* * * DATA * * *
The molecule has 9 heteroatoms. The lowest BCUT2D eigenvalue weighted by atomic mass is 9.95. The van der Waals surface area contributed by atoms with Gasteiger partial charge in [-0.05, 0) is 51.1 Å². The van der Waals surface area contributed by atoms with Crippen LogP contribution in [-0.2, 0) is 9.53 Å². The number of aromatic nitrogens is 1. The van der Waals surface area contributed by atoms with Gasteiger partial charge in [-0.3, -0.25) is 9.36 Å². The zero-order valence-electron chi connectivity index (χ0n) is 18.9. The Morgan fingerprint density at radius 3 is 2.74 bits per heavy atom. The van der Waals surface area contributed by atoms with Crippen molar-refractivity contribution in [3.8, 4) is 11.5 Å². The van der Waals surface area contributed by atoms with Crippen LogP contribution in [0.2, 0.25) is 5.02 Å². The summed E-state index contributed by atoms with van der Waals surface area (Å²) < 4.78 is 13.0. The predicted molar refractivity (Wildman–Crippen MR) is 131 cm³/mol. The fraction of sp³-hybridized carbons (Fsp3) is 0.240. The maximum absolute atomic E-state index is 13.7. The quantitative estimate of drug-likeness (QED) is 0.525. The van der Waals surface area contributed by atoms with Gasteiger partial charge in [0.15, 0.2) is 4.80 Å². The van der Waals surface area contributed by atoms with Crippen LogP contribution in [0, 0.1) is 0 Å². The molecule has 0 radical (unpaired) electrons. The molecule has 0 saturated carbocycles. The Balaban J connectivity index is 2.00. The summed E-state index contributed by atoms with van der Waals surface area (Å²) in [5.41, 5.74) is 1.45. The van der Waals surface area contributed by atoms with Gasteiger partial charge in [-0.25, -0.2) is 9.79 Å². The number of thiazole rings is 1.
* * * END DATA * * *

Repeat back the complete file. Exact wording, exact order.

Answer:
The molecule has 9 heteroatoms. The lowest BCUT2D eigenvalue weighted by atomic mass is 9.95. The van der Waals surface area contributed by atoms with Gasteiger partial charge in [-0.05, 0) is 51.1 Å². The van der Waals surface area contributed by atoms with Crippen LogP contribution in [-0.2, 0) is 9.53 Å². The number of aromatic nitrogens is 1. The van der Waals surface area contributed by atoms with Gasteiger partial charge in [-0.3, -0.25) is 9.36 Å². The zero-order valence-electron chi connectivity index (χ0n) is 18.9. The Morgan fingerprint density at radius 3 is 2.74 bits per heavy atom. The van der Waals surface area contributed by atoms with Crippen molar-refractivity contribution in [3.8, 4) is 11.5 Å². The van der Waals surface area contributed by atoms with Crippen LogP contribution in [0.2, 0.25) is 5.02 Å². The summed E-state index contributed by atoms with van der Waals surface area (Å²) < 4.78 is 13.0. The predicted molar refractivity (Wildman–Crippen MR) is 131 cm³/mol. The fraction of sp³-hybridized carbons (Fsp3) is 0.240. The maximum absolute atomic E-state index is 13.7. The quantitative estimate of drug-likeness (QED) is 0.525. The van der Waals surface area contributed by atoms with Gasteiger partial charge in [0.15, 0.2) is 4.80 Å². The van der Waals surface area contributed by atoms with Crippen LogP contribution in [0, 0.1) is 0 Å². The molecule has 0 radical (unpaired) electrons. The molecule has 0 saturated carbocycles. The Balaban J connectivity index is 2.00. The summed E-state index contributed by atoms with van der Waals surface area (Å²) in [5.41, 5.74) is 1.45. The van der Waals surface area contributed by atoms with Gasteiger partial charge in [-0.25, -0.2) is 9.79 Å². The number of thiazole rings is 1.